Any discussion of Thai food inevitably gets bogged down in the basics: pad thai, green curry, and fish cakes. While the food savvy may talk of spice levels and coconut milk, even they often have little understanding of the balance that true Thai food is all about. Take pad thai for example. Most restaurants serve an uninspired combination of cooked rice noodles with bits of tofu or chicken, maybe a few peanuts, and an overly sweet sauce binding it together. The classic dish, as whipped up on giant, flat woks on the streets of Bangkok, typically contains rice noodles cooked with a dash of sugar and some salty nam pla (fish sauce), along with tiny cubes of firm tofu, dried shrimp, pickled radish, crisp bean sprouts, sharp green onions, and an egg to hold it all together. Classic garnishes include crushed peanuts for crunch and a wedge of fresh lime to brighten the dish with tart citrus. “Most Thai restaurants don’t do it right,”‘ says Aumphai Kusub. “They’ll put in cabbage, or make the noodle crispy… it’s not supposed to be that way.”

The pad thai at Kusub’s five-month-old restaurant, Thai Pastry, is sublime. But considering the number of years Kusub’s spent in the trenches, that’s not surprising. She came to Chicago from Bangkok in 1969 to study business administration at Northeastern Illinois University. She got the restaurant bug after waitressing at a local steak house and later managing another restaurant. “I liked the money I was making,” she says.

She went back home as often as she could, studying food and pastry preparation in Bangkok. Fruit and vegetable carving is a high art in Thailand, and Kusub enjoyed decorating food and giving it to friends as gifts. Back in Chicago, she opened a place called Thai Garden and ran it for five years in the mid-80s until most of her family–who had been helping out–moved back to Thailand. She sold the restaurant and for the last decade or so she’s been waiting tables and cooking at other Thai restaurants, like Always Thai on West Irving Park and Noodles in the Pot on North Halsted.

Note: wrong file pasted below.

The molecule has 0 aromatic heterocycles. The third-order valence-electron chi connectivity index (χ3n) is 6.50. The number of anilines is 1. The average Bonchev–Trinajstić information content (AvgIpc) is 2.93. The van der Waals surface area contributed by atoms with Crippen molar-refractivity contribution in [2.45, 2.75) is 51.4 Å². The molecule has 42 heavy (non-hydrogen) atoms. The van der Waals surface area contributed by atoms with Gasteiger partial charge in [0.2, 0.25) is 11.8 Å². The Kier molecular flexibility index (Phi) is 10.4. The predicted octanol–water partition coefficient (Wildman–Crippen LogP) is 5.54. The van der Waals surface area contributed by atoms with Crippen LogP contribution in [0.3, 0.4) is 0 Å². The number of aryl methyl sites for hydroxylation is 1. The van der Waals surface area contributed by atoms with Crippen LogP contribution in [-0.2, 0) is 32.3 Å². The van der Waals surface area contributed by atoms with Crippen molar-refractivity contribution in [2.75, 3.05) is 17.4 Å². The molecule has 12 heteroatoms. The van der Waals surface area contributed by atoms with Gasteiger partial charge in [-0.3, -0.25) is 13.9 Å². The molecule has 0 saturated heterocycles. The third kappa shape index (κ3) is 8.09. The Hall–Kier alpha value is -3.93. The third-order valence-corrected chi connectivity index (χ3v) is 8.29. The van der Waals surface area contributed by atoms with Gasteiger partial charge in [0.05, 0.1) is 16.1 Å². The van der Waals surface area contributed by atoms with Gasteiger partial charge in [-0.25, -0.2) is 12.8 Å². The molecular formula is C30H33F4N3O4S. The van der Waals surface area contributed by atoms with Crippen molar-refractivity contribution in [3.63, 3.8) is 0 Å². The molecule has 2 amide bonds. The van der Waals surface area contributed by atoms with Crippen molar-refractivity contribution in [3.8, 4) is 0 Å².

Kusub had been looking for a good location for a new restaurant for nearly a year when she realized the Uptown neighborhood where she lived was missing something. “There were lots of Vietnamese and Laotian restaurants here [around Argyle Street] and I figured this was the right location for me … there were no Thai restaurants yet.” The name may imply dessert, but the menu offers plenty of savory dishes, whose prices hover around $ 10.

The tod-mun, or fish cakes, contain tiny shards of kaffir lime leaf, giving the circular patties of fried pike an herbal flavor not typically found in this common appetizer. Chive dumplings, made with both rice and tapioca flour, are delicately flavored with garlic and coriander. Thai Pastry also often serves two items most places around town don’t: ha mok (fish casserole) and kao kib pak maow (tiny rice flour dumplings). The former is a coconut-milk- and curry-laden casserole steamed in a wrap of banana leaf; the latter, bite-sized morsels of radish, peanut, ground pork, and sugar.

Kusub makes all of her curries–too often limited at other restaurants to just chicken and beef and often from a canfrom scratch and pairs them with eclectic ingredients. Curried clams with bamboo shoots, for example, redefine the term “hot and sour”: while a dose of steamed white rice provides temporary relief, their overpowering heat could be too much for even a seasoned veteran of the cuisine. Many of the fish curries are served whole, on top of steaming clay pots that continue to cook the meat and vegetables while a friendly server fillets if you wish. “It’s the same as eating in Bangkok,” Kusub says. “We have a lot of Thai people coming in here.”

Surprisingly, pastries aren’t the restaurant’s strong suit. But they do maintain a permanent position in a glass case at the front entrance. Dine-in customers can try the lod chong, a sweet, heady soup of tapioca flour, rice flour, coconut milk, and sugarcane syrup. The soup gets its green hue from the prized pandanus leaf, an aromatic treat imported from Bangkok (and available locally at the Thai grocery across the street). The soup is cooled by chunks of ice that float on top. Voon see is a popular dessert among Thai children; it’s a simple blend of sugar and agar-agar (gelatin) flavored with jasmine, dyed with food coloring, cooked, and cooled in tiny cup-shaped molds. Voon kati may be one of the best ways to cool off the fires still burning softly at the back of your mouth. Really two sweets in one–a parfait of sweetened agar-agar on the bottom and a mixture of agar-agar and coconut milk on the top, dusted with sugar and salt–it’s a creamy, soft-textured treat that immediately transports you to the tropical climes of southeast Asia.

Thai Pastry is at 4925 N. Broadway, 773-784-5399.


Art accompanying story in printed newspaper (not available in this archive): photo/Jim Newberry.